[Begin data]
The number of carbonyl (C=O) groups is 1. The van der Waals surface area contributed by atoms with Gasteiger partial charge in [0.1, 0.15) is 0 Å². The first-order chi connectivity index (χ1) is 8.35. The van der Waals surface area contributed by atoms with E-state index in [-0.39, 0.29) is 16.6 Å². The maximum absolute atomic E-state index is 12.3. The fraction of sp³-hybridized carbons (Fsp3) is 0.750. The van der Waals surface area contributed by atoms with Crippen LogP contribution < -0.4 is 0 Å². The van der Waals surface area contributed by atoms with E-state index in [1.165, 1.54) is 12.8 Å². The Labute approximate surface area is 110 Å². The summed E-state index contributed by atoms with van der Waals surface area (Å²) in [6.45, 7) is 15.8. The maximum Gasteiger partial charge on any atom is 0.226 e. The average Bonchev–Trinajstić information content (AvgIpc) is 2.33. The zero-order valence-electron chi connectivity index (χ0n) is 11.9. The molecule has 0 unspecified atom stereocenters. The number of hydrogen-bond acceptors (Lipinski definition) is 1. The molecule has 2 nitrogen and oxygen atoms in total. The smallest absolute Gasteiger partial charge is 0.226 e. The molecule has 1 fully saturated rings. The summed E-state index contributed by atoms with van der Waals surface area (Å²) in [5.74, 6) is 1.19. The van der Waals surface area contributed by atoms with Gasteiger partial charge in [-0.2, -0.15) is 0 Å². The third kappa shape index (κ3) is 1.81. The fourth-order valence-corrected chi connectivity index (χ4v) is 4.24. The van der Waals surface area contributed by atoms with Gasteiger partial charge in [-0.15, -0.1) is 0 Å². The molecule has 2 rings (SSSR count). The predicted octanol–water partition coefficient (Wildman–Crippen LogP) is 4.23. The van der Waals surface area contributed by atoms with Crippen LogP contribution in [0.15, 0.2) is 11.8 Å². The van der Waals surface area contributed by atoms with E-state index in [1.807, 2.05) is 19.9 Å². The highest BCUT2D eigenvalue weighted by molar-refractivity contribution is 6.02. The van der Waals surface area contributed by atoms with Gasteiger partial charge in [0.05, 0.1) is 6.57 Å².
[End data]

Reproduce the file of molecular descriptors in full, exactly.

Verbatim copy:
The number of carbonyl (C=O) groups is 1. The van der Waals surface area contributed by atoms with Gasteiger partial charge in [0.1, 0.15) is 0 Å². The first-order chi connectivity index (χ1) is 8.35. The van der Waals surface area contributed by atoms with E-state index in [-0.39, 0.29) is 16.6 Å². The maximum absolute atomic E-state index is 12.3. The fraction of sp³-hybridized carbons (Fsp3) is 0.750. The van der Waals surface area contributed by atoms with Crippen LogP contribution < -0.4 is 0 Å². The van der Waals surface area contributed by atoms with E-state index in [1.165, 1.54) is 12.8 Å². The Labute approximate surface area is 110 Å². The summed E-state index contributed by atoms with van der Waals surface area (Å²) in [6.45, 7) is 15.8. The maximum Gasteiger partial charge on any atom is 0.226 e. The average Bonchev–Trinajstić information content (AvgIpc) is 2.33. The zero-order valence-electron chi connectivity index (χ0n) is 11.9. The molecule has 0 unspecified atom stereocenters. The number of hydrogen-bond acceptors (Lipinski definition) is 1. The molecule has 2 nitrogen and oxygen atoms in total. The smallest absolute Gasteiger partial charge is 0.226 e. The molecule has 1 fully saturated rings. The summed E-state index contributed by atoms with van der Waals surface area (Å²) in [5.74, 6) is 1.19. The van der Waals surface area contributed by atoms with Gasteiger partial charge in [-0.2, -0.15) is 0 Å². The third kappa shape index (κ3) is 1.81. The fourth-order valence-corrected chi connectivity index (χ4v) is 4.24. The van der Waals surface area contributed by atoms with Gasteiger partial charge in [-0.15, -0.1) is 0 Å². The molecule has 2 rings (SSSR count). The predicted octanol–water partition coefficient (Wildman–Crippen LogP) is 4.23. The van der Waals surface area contributed by atoms with Crippen LogP contribution in [0.15, 0.2) is 11.8 Å². The van der Waals surface area contributed by atoms with E-state index in [1.807, 2.05) is 19.9 Å². The highest BCUT2D eigenvalue weighted by molar-refractivity contribution is 6.02. The van der Waals surface area contributed by atoms with Gasteiger partial charge in [0.05, 0.1) is 6.57 Å².